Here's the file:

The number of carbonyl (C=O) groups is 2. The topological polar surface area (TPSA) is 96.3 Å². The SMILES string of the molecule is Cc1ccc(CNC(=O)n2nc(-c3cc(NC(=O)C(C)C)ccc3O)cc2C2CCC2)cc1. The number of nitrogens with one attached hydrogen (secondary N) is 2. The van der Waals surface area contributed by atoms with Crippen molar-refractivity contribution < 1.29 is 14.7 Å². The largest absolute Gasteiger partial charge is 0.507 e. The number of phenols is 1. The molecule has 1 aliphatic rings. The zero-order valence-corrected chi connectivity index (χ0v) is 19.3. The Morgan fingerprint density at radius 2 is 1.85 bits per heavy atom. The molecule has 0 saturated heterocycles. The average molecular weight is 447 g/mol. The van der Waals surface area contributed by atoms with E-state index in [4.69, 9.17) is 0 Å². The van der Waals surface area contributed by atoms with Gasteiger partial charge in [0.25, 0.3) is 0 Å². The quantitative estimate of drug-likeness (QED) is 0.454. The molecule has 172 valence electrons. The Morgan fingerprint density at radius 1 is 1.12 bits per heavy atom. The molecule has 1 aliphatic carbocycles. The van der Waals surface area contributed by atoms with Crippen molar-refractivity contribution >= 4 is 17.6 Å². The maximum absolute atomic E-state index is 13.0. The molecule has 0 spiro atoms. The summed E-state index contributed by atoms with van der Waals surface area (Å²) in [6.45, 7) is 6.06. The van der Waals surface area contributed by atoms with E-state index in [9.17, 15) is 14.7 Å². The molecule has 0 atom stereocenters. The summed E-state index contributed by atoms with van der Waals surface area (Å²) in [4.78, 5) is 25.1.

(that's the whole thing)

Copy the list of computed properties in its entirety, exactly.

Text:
The number of carbonyl (C=O) groups is 2. The topological polar surface area (TPSA) is 96.3 Å². The SMILES string of the molecule is Cc1ccc(CNC(=O)n2nc(-c3cc(NC(=O)C(C)C)ccc3O)cc2C2CCC2)cc1. The number of nitrogens with one attached hydrogen (secondary N) is 2. The van der Waals surface area contributed by atoms with Crippen molar-refractivity contribution < 1.29 is 14.7 Å². The largest absolute Gasteiger partial charge is 0.507 e. The number of phenols is 1. The molecule has 1 aliphatic rings. The zero-order valence-corrected chi connectivity index (χ0v) is 19.3. The Morgan fingerprint density at radius 2 is 1.85 bits per heavy atom. The molecule has 0 saturated heterocycles. The average molecular weight is 447 g/mol. The van der Waals surface area contributed by atoms with E-state index in [4.69, 9.17) is 0 Å². The van der Waals surface area contributed by atoms with Gasteiger partial charge in [0.25, 0.3) is 0 Å². The quantitative estimate of drug-likeness (QED) is 0.454. The molecule has 172 valence electrons. The Morgan fingerprint density at radius 1 is 1.12 bits per heavy atom. The molecule has 1 aliphatic carbocycles. The van der Waals surface area contributed by atoms with Crippen molar-refractivity contribution >= 4 is 17.6 Å². The maximum absolute atomic E-state index is 13.0. The molecule has 0 spiro atoms. The summed E-state index contributed by atoms with van der Waals surface area (Å²) in [6.45, 7) is 6.06. The van der Waals surface area contributed by atoms with E-state index in [9.17, 15) is 14.7 Å². The molecule has 0 atom stereocenters. The summed E-state index contributed by atoms with van der Waals surface area (Å²) in [4.78, 5) is 25.1.